On Supernovas

I was dating a boy from back home; a boy who, by the way, uprooted his whole life to follow me to a town I moved to to go to school – which I did not end up doing until seven years later.   His name is Mike*, and he is quite happily married now, which makes me quite glad for him.  I was not the right girl for him – this boy who followed me to this town only to have me continually break his heart.  You see, while I was falling in and out of love with someone else, he was falling in and out of love with me.  This story is not about Mike, though.  It is about Aaron**.

Aaron and I met at work.  I was freshly moved from a much smaller town.  I had no friends that lived near here, and my plan to go to school had fallen through.  He asked me out, and I was quite honest when I told him that we could not go out because I had a boyfriend back home.  He was disappointed, but took it in stride.  We still talked at work.  Flirted, I know now, but back then, I had no idea what unsolicited male attention meant other than that we were friends.  I thought we were being friendly, and after all, he knew that I had a boyfriend.  As time passed, and the more we got to know each other, the more I liked him – I did not realize, then, what those feelings were that were growing inside of me.  And when he asked me to go with him to a local football game, I was sure we were just hanging out as friends.  Turns out, that was wrong, at least to him.

I broke up with Mike, not very well, but I did it.  After which, I started dating Aaron.  And it was glorious!  I remember thinking things like, “Oh this feeling that I have is real; love him!  And he loves me.  Wow.  Is that what this is supposed to feel like?”  Wonderful tension.

Like this.  Exactly.

I was aware of him and of my feelings, and no matter how I tried to return to my natural, resting position, i.e. pre-feelings for and awareness of Aaron, I was not able.  This man, this person, my friend, I was sure would one day become my husband, father my children, grow old with me in a house in a small town that we painted together and paid for with our life’s earnings.  I was so sure.  Thinking on it now, I am not sure that all of that could not have come true if it were not for ensuing events.

I do not remember exactly what happened, but I do remember getting a phone call from Aaron during which he asked if I had still been dating Mike when we went to that first football game.  Yes, I had.  I thought we were friends.  It turns out he had thought we started dating way back then.  We broke up after that conversation due to massive misunderstandings on both of our parts about how and when our relationship had actually begun – neither of us could reconcile our version of events with each other’s, which in turn, broke any trust we had for each other and ended our relationship.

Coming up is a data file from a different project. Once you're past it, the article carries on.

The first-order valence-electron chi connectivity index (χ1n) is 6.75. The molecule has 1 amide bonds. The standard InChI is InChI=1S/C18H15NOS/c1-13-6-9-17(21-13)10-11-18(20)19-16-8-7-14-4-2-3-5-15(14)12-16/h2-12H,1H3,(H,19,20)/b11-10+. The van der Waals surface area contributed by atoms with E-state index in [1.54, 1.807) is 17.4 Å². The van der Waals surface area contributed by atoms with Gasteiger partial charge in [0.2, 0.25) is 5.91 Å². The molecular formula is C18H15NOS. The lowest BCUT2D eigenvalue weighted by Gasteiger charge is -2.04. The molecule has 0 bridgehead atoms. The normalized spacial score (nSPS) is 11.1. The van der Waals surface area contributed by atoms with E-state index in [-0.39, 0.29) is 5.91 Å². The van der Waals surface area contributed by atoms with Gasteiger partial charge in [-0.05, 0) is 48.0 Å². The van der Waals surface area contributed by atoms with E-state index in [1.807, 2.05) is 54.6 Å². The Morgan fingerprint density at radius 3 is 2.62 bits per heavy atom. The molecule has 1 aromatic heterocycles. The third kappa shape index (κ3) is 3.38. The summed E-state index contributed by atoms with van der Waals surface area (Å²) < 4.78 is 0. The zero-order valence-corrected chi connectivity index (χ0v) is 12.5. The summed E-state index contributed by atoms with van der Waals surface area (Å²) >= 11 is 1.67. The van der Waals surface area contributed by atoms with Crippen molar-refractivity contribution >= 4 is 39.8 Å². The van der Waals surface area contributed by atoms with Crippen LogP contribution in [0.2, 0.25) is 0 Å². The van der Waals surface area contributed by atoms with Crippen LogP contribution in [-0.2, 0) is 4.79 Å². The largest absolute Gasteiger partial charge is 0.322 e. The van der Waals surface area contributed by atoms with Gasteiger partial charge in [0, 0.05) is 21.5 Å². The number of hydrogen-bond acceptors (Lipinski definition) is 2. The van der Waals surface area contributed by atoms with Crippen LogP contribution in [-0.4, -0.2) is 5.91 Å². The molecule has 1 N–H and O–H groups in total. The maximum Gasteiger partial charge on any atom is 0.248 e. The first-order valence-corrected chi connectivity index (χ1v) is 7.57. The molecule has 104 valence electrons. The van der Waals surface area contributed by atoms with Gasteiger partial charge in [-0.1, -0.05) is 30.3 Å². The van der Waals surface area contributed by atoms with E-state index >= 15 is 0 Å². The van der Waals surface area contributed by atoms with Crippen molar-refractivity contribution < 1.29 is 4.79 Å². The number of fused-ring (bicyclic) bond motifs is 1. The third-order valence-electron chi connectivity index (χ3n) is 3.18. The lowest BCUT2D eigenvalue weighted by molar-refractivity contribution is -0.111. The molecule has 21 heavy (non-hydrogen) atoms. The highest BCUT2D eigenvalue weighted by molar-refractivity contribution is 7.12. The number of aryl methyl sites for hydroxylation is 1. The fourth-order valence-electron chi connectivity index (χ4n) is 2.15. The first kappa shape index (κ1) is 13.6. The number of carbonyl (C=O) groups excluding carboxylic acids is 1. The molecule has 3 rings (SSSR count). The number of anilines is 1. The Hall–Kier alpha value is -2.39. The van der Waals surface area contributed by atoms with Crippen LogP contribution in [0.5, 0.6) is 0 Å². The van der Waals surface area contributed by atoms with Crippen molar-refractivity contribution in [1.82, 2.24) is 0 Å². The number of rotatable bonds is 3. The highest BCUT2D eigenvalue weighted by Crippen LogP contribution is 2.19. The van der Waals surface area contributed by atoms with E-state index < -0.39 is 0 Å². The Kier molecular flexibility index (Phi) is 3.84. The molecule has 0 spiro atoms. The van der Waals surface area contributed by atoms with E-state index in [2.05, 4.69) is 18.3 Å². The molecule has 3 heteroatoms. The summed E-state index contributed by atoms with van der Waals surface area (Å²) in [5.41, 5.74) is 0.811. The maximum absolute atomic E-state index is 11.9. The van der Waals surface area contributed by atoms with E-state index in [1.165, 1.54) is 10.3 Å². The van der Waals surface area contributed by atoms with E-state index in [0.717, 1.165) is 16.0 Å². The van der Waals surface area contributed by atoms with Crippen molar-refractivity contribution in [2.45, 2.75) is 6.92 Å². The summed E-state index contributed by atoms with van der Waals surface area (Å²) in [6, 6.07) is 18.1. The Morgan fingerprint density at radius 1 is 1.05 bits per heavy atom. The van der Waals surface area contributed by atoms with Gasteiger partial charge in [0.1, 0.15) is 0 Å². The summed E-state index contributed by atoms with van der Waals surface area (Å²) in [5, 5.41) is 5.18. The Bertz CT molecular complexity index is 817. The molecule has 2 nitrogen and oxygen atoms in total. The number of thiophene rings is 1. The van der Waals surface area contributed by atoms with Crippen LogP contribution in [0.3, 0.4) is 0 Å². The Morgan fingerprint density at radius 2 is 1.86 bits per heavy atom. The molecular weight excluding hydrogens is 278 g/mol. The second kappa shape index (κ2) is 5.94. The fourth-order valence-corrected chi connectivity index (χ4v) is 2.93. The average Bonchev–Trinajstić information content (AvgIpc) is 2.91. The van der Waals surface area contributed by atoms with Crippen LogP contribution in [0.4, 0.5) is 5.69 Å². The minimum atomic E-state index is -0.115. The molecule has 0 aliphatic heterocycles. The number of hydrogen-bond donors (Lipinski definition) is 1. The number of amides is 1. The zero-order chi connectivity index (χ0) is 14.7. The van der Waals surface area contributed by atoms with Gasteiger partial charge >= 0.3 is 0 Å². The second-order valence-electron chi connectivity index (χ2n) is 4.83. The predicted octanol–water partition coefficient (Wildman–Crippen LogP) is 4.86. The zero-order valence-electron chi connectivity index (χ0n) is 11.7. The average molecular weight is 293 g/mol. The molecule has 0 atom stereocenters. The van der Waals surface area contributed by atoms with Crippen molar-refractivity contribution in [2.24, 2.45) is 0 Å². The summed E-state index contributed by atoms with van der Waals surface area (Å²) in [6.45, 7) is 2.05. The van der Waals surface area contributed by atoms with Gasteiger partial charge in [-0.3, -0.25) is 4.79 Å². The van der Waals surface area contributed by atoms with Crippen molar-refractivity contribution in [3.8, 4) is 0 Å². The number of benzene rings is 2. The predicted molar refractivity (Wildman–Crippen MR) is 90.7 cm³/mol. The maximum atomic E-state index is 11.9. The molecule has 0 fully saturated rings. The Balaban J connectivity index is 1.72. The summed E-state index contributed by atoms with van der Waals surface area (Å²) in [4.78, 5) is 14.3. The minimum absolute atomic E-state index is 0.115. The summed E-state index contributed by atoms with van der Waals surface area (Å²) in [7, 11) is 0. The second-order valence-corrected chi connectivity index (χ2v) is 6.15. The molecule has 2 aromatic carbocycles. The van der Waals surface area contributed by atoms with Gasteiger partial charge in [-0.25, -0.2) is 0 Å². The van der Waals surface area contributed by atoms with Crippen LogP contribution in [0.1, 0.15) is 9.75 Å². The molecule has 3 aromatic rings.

Throughout the ensuing years, we repeatedly picked up the pieces and started where we had left off from before, a warning sign for sure.  I know now that picking up a relationship where it left off is a terrible idea, especially when trust issues were part of the problem.  Then, though, it did not matter to me; each time I believed that the relationship would last because of my feelings. We could make it work.

Our ensuing relationship was like a type II supernova: it eventually ran out of nuclear fuel and collapsed under its own gravity.

“All supernova explosions are violent affairs…”

And ours was.  Each time we tried to make it work, things just got worse.  Blame was placed.  Insults were  flung.  Hatred, jealousy, and anger festered.  Neither of us could forget, and despite what either of us said, I doubt we ever forgave each other for the things said and done in the name of our twisted version of love.  And eventually, whatever was left of a relationship that I was sure would last the rest of my life, collapsed in a flaming pile of failure and self-loathing.

But when I list the great loves of my life – be sure Aaron will be on it, because a supernova is an awfully beautiful thing to behold…

…although upon closer observation, its beauty hides immense destruction.

*This name has most definitely been changed.

**Oh yeah, I changed this one, too.

Advertisements

2 thoughts on “On Supernovas

  1. Yeah, but the key here is that you tried… and it’s also important to note, that not every star will die as a supernova. Some will shine brighter as a red giant before dimming as a white dwarf.

    I think that’s what I am hoping for!!

Leave a Reply

Fill in your details below or click an icon to log in:

WordPress.com Logo

You are commenting using your WordPress.com account. Log Out / Change )

Twitter picture

You are commenting using your Twitter account. Log Out / Change )

Facebook photo

You are commenting using your Facebook account. Log Out / Change )

Google+ photo

You are commenting using your Google+ account. Log Out / Change )

Connecting to %s